Learning to See Students’ Deficits as Strengths
A teacher works to see the upsides in students’ learning difficulties—and uses them to help all students succeed.
Horowitz, 2019 / Information Age Publishing / March 2019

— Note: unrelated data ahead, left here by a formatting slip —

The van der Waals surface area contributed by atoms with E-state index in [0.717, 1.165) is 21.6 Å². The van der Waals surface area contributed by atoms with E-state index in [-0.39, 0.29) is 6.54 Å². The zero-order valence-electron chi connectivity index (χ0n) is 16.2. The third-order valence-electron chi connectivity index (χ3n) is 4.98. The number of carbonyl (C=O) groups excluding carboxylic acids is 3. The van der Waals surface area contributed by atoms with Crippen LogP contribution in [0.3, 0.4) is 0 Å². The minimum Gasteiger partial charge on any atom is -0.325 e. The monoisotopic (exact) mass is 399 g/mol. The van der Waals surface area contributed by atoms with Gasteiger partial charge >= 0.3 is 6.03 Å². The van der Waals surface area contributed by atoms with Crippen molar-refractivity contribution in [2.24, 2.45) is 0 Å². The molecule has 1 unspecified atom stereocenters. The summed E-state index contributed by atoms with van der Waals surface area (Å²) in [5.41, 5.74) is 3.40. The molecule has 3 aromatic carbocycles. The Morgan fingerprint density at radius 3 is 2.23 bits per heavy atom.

Do you ever feel like more and more of your students come to your classroom not knowing how to study or what to do in order to be successful in your class? Some students come to college knowing the ropes, knowing what it takes to be successful as STEM students. But many do not. Research shows that students who are the first-generation in their family to attend or complete college are likely to arrive at your classroom not knowing what it takes to be successful. And data shows that more first-generation students are likely to be arriving on your doorstep in the near future. What can you do to help these students be successful? This book can provide you with some research based methods that are quick, easy, and effortless. These are steps that you can take to help first-generation college students succeed without having to change the way you teach. Why put in this effort in the first place? The payoff is truly worth it. First-generation college students are frequently low-income students and from ethnic groups underrepresented in STEM. With a little effort, you can enhance the retention of underrepresented groups in your discipline, at your institution and play a role in national efforts to enhance diversity in STEM.